And it goes on to sound every bit like bad British sandwiches: "Whadya want? Ham sandwich? Ham and cheese? Tuna salad?" You see they have them too, it's just that the Wall Street Journal swept the crumbs under the carpet so no one could see what they'd been eating.

The point - and here I suspect the Americans are one step ahead of us - is the bread. Dean and DeLuca speak in terms of revolution when "they found that selecting an interesting bread from the new bakeries springing up around the country boosted the excitement level immeasurably. Sandwiches went from serviceable to chic."

Indeed, we are talking about a sourdough ficelle encasing gooey slices of brie and smoked ham, or slices of walnut raisin-bread holding in a core of roquefort cheese, chicory and apples. That's only the beginning, it gets a lot fancier: vitello tonnato (veal with tuna sauce) on semolina bread with fresh basil and sun-dried tomatoes; and goat's cheese, avocado and smoked turkey sandwich on nut bread. True enough, they don't make 'em like that over here.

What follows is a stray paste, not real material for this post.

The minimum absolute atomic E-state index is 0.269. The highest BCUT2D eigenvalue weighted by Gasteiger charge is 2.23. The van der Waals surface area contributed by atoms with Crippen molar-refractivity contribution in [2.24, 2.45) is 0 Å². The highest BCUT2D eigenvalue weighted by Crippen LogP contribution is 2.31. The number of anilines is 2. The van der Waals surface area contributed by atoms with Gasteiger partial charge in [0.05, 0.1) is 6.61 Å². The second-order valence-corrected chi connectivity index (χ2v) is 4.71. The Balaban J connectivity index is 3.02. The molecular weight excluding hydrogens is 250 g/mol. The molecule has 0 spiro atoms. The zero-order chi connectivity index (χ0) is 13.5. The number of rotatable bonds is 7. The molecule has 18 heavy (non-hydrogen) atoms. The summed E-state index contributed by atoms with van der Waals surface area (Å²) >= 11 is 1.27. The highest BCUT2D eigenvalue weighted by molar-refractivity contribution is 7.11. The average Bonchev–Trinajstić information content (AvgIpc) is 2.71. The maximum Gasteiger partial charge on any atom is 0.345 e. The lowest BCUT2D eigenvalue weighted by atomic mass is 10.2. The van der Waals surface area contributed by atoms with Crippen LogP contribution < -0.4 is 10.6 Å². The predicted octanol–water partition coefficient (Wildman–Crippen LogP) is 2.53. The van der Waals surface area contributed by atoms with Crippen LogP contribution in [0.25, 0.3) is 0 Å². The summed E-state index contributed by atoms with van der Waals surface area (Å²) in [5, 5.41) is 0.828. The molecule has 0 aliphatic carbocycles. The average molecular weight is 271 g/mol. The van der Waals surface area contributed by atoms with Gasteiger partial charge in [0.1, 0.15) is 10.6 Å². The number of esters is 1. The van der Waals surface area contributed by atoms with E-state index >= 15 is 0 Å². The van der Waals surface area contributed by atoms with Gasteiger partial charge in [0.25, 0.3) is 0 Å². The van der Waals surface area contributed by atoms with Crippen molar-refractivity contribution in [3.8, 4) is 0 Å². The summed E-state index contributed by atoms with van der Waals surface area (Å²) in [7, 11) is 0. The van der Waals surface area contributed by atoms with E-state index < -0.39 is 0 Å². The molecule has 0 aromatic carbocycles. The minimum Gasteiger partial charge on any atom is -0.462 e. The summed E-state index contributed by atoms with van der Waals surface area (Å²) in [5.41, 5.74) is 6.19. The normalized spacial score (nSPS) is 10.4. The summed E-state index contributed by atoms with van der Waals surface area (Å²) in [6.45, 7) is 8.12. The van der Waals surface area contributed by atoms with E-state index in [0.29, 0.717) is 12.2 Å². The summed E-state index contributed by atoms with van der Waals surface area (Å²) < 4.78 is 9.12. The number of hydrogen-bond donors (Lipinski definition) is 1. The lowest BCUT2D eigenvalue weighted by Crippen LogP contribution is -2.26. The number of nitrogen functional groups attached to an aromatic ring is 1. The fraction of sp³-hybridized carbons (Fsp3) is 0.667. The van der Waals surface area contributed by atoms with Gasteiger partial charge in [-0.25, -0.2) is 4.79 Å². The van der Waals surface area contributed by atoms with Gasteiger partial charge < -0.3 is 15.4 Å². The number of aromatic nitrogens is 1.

So where are we at? At the upper end of the market there are some very good sandwiches, albeit not remotely British in character. Both breads and fillings tend to be on the conservative side, which is not a criticism. Ciabatta is streaking ahead as roll of the moment and there are very nicely produced ficelles loaded up with Italianate fare, cheese and hams. Just occasionally, there's a deviation into nut bread with some cream cheese, dates and the like.

Of these, the best are made on the morning, or to order, and not preserved in plastic wrap, plastic containers or anything else that might allow a sell-by date of up to 48 hours. Long-life sandwiches really are a no-no. If they contain vegetables, it's a disaster: the vegetables either bleed their juices into the bread, or get squashed.